The trial court gave Wisconsin pattern jury instructions 1023 and 1023.2. See Wis JI — Civil 1023 (1984); Wis JI — Civil 1023.2 (1977). These instructions allowed the jury to ignore any specific agreement between McMahon and Brown. Instruction 1023 provides that where more than one method of treatment for a condition is recognized, the doctor is at liberty to select any of said methods. Likewise, a doctor is not accountable for a mistake in judgment if his judgment was made with the care required of him as a surgeon. The jury could have concluded that Brown was free to insert new breast implants regardless of his alleged agreement to perform a specific procedure. Instruction 1023.2 states that a physician must make such disclosures as will permit an informed consent to the operation proposed. The instruction is not helpful because the "proposed operation" is itself in dispute.
Courts recognize that a physician may contract to cure a patient or to accomplish a particular result. See 61 Am. Jur. 2d Physicians, Surgeons § 161 at 292-93 (1981); Annot., 43 A.L.R.3d 1221 (1972); W. Prosser, Handbook of the Law of Torts § 32 at 162 (4th ed. 1971). Similarly, a physician may also agree to perform a specific operation. In such a case, the standard instructions should be modified to place in issue the existence and scope of the alleged agreement. McMahon requested an instruction that would have informed the jury that if the parties agreed to a particular operation, the physician was bound to follow the patient's choice. This instruction or a similar one should have been given in this case. Whenever an agreement is alleged, we believe it is imperative that the patient show an express agreement before the physician's discretion is limited. See 61 Am. Jur. 2d Physicians, Surgeons § 183 at 312-13 (1981); Annot., 43 A.L.R.3d 1221, 1230 (1972). Moreover, as in malpractice actions founded on assault, an emergency may justify departure from an agreement. See Suskey v. Davidoff, 2 Wis.2d 503, 505, 87 N.W.2d 306, 308 (1958); Paulsen v. Gundersen, 218 Wis. 578, 583-84, 260 N.W. 448, 451 (1935).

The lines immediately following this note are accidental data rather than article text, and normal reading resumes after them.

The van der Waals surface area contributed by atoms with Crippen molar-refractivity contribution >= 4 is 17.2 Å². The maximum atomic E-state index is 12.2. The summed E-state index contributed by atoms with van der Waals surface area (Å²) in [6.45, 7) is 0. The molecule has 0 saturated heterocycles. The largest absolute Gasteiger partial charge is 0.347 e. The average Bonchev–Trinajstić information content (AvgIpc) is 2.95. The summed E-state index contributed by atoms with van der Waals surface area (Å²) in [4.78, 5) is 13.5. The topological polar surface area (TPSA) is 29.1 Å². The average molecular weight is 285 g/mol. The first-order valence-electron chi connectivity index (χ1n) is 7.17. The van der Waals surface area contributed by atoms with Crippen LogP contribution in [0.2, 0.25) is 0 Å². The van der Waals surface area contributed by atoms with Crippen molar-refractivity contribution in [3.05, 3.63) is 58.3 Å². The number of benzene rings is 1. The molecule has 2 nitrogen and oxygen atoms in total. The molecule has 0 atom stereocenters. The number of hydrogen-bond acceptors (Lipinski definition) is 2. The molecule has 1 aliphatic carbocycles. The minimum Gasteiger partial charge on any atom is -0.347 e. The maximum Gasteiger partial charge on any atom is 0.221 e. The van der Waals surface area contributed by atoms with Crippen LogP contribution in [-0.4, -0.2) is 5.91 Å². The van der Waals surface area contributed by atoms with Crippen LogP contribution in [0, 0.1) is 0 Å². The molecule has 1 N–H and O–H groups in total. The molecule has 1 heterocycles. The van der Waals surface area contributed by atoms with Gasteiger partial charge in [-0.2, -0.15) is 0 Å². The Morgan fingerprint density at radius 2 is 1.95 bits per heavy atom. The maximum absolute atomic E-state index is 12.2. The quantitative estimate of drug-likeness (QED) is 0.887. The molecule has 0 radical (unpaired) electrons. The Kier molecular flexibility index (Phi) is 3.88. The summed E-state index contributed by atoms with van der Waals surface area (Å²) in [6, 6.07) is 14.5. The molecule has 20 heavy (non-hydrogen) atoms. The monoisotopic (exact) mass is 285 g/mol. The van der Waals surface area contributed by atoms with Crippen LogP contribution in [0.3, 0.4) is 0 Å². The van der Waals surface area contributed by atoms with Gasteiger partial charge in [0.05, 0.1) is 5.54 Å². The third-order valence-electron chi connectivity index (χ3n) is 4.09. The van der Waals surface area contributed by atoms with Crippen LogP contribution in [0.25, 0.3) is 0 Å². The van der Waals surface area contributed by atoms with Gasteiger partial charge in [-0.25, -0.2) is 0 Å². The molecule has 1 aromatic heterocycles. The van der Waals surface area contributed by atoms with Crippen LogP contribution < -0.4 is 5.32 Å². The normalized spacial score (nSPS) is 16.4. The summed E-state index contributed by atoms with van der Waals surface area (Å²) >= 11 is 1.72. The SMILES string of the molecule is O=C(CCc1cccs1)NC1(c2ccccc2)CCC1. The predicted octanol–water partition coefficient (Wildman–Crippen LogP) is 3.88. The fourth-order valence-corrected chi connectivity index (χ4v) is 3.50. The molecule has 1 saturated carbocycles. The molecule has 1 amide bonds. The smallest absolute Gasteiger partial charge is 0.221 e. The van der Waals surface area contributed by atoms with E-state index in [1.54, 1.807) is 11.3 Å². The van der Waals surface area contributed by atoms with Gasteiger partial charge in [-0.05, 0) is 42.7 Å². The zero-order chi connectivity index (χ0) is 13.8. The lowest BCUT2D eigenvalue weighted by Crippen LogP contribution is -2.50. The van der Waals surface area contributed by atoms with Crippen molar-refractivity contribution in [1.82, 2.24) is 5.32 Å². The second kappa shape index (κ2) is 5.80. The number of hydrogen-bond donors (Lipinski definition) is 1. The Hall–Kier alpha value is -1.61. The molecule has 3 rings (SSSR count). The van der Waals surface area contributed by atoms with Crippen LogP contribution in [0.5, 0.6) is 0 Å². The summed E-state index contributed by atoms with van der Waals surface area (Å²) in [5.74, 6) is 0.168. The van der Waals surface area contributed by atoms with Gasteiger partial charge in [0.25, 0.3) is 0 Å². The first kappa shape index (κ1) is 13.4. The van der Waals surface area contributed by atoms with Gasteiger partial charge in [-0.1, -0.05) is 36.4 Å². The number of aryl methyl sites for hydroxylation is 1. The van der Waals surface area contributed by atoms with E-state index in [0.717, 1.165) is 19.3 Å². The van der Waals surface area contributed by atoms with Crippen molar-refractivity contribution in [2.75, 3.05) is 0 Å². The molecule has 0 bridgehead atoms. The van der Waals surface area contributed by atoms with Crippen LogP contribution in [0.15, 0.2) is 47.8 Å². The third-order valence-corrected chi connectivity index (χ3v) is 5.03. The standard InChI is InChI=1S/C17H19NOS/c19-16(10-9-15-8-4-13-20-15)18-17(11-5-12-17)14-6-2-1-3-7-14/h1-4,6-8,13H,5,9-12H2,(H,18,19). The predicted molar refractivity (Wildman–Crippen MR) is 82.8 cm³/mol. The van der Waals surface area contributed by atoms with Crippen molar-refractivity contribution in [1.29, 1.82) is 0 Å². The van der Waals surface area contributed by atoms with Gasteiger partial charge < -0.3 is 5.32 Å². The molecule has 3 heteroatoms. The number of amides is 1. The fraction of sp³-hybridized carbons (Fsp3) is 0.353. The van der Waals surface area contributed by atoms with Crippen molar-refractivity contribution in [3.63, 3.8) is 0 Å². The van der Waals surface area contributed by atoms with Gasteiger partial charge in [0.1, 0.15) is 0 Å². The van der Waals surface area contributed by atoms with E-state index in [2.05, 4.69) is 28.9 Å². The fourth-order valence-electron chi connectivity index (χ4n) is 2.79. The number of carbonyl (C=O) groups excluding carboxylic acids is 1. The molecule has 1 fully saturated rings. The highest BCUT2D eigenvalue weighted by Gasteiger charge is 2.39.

The evidence in this case was highly conflicting concerning the existence and nature of a specific agreement. The trial court correctly noted that the case involved a clear question of credibility. Under the instructions given, we cannot determine whether the jury resolved the question of credibility in Brown's favor or considered any agreement irrelevant. Although we cannot say that McMahon would probably win on a retrial, we do conclude that the real issue in this case has not been fully tried. Pursuant to sec. 752.35, Stats., we remand the case to the trial court for a new trial.
Because our resolution of this issue disposes of the appeal, we do not consider the other errors raised by McMahon.
By the Court. — Judgment reversed and cause remanded.